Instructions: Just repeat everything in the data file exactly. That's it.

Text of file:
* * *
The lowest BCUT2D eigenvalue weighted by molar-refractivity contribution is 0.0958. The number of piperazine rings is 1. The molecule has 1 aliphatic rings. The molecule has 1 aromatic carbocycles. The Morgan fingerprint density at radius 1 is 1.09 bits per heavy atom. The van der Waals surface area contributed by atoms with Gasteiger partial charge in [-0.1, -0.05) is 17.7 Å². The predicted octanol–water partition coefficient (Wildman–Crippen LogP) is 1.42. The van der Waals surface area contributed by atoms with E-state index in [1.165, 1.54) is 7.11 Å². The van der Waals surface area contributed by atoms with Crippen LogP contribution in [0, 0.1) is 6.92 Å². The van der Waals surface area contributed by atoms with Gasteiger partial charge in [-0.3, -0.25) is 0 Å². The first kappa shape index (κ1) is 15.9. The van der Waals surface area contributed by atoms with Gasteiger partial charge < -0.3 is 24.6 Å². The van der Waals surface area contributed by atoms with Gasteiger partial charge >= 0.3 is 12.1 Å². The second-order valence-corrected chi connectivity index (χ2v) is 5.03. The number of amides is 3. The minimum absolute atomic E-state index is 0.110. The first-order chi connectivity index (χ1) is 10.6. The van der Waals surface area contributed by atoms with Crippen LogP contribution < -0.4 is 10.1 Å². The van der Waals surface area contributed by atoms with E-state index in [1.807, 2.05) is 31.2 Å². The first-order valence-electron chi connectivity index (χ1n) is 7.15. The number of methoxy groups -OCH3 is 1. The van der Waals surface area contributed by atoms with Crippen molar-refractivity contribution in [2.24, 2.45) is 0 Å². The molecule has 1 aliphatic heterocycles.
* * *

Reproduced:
The lowest BCUT2D eigenvalue weighted by molar-refractivity contribution is 0.0958. The number of piperazine rings is 1. The molecule has 1 aliphatic rings. The molecule has 1 aromatic carbocycles. The Morgan fingerprint density at radius 1 is 1.09 bits per heavy atom. The van der Waals surface area contributed by atoms with Gasteiger partial charge in [-0.1, -0.05) is 17.7 Å². The predicted octanol–water partition coefficient (Wildman–Crippen LogP) is 1.42. The van der Waals surface area contributed by atoms with E-state index in [1.165, 1.54) is 7.11 Å². The van der Waals surface area contributed by atoms with Crippen LogP contribution in [0, 0.1) is 6.92 Å². The van der Waals surface area contributed by atoms with Gasteiger partial charge in [-0.3, -0.25) is 0 Å². The first kappa shape index (κ1) is 15.9. The van der Waals surface area contributed by atoms with Gasteiger partial charge < -0.3 is 24.6 Å². The van der Waals surface area contributed by atoms with Gasteiger partial charge >= 0.3 is 12.1 Å². The second-order valence-corrected chi connectivity index (χ2v) is 5.03. The number of amides is 3. The minimum absolute atomic E-state index is 0.110. The first-order chi connectivity index (χ1) is 10.6. The van der Waals surface area contributed by atoms with Crippen LogP contribution < -0.4 is 10.1 Å². The van der Waals surface area contributed by atoms with E-state index in [1.807, 2.05) is 31.2 Å². The first-order valence-electron chi connectivity index (χ1n) is 7.15. The number of methoxy groups -OCH3 is 1. The van der Waals surface area contributed by atoms with Crippen molar-refractivity contribution in [2.24, 2.45) is 0 Å². The molecule has 1 aliphatic heterocycles.